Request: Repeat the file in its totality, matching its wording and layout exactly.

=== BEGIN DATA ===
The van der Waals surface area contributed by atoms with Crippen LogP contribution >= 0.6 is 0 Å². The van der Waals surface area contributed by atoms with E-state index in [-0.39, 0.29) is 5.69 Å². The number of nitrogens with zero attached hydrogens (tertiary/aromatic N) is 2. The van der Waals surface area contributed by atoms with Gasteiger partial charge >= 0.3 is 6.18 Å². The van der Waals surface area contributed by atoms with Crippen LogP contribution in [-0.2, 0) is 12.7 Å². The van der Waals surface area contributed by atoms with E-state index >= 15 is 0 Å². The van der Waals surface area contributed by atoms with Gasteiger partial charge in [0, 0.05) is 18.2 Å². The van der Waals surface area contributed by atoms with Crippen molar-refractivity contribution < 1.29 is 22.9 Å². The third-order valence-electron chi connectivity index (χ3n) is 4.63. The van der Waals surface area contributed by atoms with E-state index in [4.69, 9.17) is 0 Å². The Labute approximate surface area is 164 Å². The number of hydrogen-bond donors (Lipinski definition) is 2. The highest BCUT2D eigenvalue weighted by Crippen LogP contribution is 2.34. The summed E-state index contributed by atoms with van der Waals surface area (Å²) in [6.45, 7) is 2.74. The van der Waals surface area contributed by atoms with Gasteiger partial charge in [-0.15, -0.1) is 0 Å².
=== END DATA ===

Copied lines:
The van der Waals surface area contributed by atoms with Crippen LogP contribution >= 0.6 is 0 Å². The van der Waals surface area contributed by atoms with E-state index in [-0.39, 0.29) is 5.69 Å². The number of nitrogens with zero attached hydrogens (tertiary/aromatic N) is 2. The van der Waals surface area contributed by atoms with Gasteiger partial charge >= 0.3 is 6.18 Å². The van der Waals surface area contributed by atoms with Crippen LogP contribution in [-0.2, 0) is 12.7 Å². The van der Waals surface area contributed by atoms with E-state index >= 15 is 0 Å². The van der Waals surface area contributed by atoms with Gasteiger partial charge in [0, 0.05) is 18.2 Å². The van der Waals surface area contributed by atoms with Crippen molar-refractivity contribution < 1.29 is 22.9 Å². The third-order valence-electron chi connectivity index (χ3n) is 4.63. The van der Waals surface area contributed by atoms with E-state index in [4.69, 9.17) is 0 Å². The Labute approximate surface area is 164 Å². The number of hydrogen-bond donors (Lipinski definition) is 2. The highest BCUT2D eigenvalue weighted by Crippen LogP contribution is 2.34. The summed E-state index contributed by atoms with van der Waals surface area (Å²) in [6.45, 7) is 2.74. The van der Waals surface area contributed by atoms with Gasteiger partial charge in [-0.15, -0.1) is 0 Å².